How to Calculate Lower Explosive Limits

Updated July 20, 2017

The lower explosive limit (LEL) is the minimal amount of concentration needed of a particular chemical to cause an explosion. The LEL is determined empirically for each pure chemical and air mixture at a given temperature. If more than one chemical is dispersed in the air, as is normally the case, then LeChatelier's mixing rule can be applied to get the cumulative LEL for the mixture. LeChatelier's mixing rule states the inverse sum of the partial volumes of each component divided by the component's LEL is the mixture's LEL.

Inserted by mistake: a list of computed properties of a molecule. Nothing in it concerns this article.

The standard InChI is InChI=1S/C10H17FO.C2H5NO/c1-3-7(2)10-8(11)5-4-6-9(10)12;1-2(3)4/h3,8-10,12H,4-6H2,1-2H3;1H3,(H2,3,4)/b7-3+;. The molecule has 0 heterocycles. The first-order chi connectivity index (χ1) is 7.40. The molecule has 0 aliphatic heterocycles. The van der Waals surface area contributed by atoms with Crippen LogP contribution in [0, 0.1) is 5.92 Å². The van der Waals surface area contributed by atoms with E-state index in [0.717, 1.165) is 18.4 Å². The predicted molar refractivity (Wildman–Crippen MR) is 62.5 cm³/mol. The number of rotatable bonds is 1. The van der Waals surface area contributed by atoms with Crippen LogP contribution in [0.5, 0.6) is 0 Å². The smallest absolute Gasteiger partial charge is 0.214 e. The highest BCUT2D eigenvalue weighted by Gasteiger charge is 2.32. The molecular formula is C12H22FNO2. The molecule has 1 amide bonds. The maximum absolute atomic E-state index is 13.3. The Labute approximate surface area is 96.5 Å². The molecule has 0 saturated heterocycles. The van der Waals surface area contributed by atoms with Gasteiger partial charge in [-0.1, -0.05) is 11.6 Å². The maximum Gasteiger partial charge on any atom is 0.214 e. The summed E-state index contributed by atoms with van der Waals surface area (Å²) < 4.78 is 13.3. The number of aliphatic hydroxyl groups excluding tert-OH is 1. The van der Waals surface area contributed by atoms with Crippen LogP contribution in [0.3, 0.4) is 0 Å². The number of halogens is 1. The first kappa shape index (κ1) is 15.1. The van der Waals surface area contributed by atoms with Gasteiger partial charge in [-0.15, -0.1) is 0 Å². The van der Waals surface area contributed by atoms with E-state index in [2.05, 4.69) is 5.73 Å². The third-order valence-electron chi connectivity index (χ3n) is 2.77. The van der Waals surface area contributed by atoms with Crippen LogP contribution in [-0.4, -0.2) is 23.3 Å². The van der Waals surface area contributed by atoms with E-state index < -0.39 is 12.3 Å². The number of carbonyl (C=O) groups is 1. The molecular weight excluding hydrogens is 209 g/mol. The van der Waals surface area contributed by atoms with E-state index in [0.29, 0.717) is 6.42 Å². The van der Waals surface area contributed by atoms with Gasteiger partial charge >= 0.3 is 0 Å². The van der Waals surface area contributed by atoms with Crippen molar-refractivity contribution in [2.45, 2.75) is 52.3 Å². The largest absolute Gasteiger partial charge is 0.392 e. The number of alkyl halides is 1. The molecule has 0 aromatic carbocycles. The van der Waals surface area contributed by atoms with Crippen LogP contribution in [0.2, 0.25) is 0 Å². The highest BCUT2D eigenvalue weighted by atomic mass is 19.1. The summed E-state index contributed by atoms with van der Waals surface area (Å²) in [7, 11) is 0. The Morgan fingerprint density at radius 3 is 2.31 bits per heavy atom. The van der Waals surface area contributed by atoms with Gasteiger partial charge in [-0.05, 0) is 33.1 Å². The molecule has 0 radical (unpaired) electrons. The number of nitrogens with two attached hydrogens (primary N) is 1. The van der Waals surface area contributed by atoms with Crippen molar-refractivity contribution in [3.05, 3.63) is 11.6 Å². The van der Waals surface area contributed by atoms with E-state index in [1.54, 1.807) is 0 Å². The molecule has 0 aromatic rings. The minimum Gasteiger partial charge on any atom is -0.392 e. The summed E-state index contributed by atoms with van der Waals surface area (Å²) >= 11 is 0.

Divide the fraction of the total volume of each component by the lower explosive limit of the component to get the partial lower explosive limit of the component.

Sum all of the partial lower explosive limits.

Take the inverse of the sum of the partial lower explosive limits to get the net lower explosive limit of the mixture.


Note that this same equation cannot be applied to the upper explosive limit.

Things You'll Need

  • Lower explosive limits of each component
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